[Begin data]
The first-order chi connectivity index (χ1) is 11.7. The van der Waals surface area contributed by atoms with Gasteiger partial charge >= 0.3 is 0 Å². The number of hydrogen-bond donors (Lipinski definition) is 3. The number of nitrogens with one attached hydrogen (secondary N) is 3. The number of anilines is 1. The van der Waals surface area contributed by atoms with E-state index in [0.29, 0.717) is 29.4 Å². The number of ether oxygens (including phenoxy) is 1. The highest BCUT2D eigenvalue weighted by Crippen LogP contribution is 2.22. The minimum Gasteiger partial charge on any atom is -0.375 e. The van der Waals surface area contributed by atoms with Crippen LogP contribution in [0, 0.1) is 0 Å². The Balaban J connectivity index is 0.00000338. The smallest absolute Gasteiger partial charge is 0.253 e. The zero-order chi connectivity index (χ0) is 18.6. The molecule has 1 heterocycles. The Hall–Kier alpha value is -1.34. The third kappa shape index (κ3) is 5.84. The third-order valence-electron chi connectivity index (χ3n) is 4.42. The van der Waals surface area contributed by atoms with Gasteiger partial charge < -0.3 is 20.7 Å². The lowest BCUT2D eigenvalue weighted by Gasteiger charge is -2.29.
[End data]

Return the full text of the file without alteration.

The first-order chi connectivity index (χ1) is 11.7. The van der Waals surface area contributed by atoms with Gasteiger partial charge >= 0.3 is 0 Å². The number of hydrogen-bond donors (Lipinski definition) is 3. The number of nitrogens with one attached hydrogen (secondary N) is 3. The number of anilines is 1. The van der Waals surface area contributed by atoms with E-state index in [0.29, 0.717) is 29.4 Å². The number of ether oxygens (including phenoxy) is 1. The highest BCUT2D eigenvalue weighted by Crippen LogP contribution is 2.22. The minimum Gasteiger partial charge on any atom is -0.375 e. The van der Waals surface area contributed by atoms with Crippen LogP contribution in [0, 0.1) is 0 Å². The Balaban J connectivity index is 0.00000338. The smallest absolute Gasteiger partial charge is 0.253 e. The zero-order chi connectivity index (χ0) is 18.6. The molecule has 1 heterocycles. The Hall–Kier alpha value is -1.34. The third kappa shape index (κ3) is 5.84. The third-order valence-electron chi connectivity index (χ3n) is 4.42. The van der Waals surface area contributed by atoms with Gasteiger partial charge < -0.3 is 20.7 Å². The lowest BCUT2D eigenvalue weighted by Gasteiger charge is -2.29.